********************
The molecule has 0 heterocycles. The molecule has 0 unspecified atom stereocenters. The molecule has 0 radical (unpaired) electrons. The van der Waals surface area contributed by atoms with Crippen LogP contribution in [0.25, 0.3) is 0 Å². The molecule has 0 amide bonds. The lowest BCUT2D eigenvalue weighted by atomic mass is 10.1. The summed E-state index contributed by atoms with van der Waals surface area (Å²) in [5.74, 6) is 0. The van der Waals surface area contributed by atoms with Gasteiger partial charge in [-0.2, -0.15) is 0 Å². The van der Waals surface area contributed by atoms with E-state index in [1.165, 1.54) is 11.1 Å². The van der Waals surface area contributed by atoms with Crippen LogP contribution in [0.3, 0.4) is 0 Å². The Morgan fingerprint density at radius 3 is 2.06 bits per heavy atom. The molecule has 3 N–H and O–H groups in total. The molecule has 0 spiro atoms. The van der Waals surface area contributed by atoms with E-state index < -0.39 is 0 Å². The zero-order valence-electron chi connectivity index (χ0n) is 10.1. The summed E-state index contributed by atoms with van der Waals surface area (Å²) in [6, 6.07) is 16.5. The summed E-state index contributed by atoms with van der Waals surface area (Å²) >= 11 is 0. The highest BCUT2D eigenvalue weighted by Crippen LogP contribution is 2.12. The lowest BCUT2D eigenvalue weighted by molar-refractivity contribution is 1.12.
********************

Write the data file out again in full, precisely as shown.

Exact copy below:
The molecule has 0 heterocycles. The molecule has 0 unspecified atom stereocenters. The molecule has 0 radical (unpaired) electrons. The van der Waals surface area contributed by atoms with Crippen LogP contribution in [0.25, 0.3) is 0 Å². The molecule has 0 amide bonds. The lowest BCUT2D eigenvalue weighted by atomic mass is 10.1. The summed E-state index contributed by atoms with van der Waals surface area (Å²) in [5.74, 6) is 0. The van der Waals surface area contributed by atoms with Gasteiger partial charge in [-0.2, -0.15) is 0 Å². The van der Waals surface area contributed by atoms with E-state index in [1.165, 1.54) is 11.1 Å². The van der Waals surface area contributed by atoms with Crippen LogP contribution in [0.3, 0.4) is 0 Å². The Morgan fingerprint density at radius 3 is 2.06 bits per heavy atom. The molecule has 3 N–H and O–H groups in total. The molecule has 0 spiro atoms. The van der Waals surface area contributed by atoms with E-state index < -0.39 is 0 Å². The zero-order valence-electron chi connectivity index (χ0n) is 10.1. The summed E-state index contributed by atoms with van der Waals surface area (Å²) in [6, 6.07) is 16.5. The summed E-state index contributed by atoms with van der Waals surface area (Å²) >= 11 is 0. The highest BCUT2D eigenvalue weighted by Crippen LogP contribution is 2.12. The lowest BCUT2D eigenvalue weighted by molar-refractivity contribution is 1.12.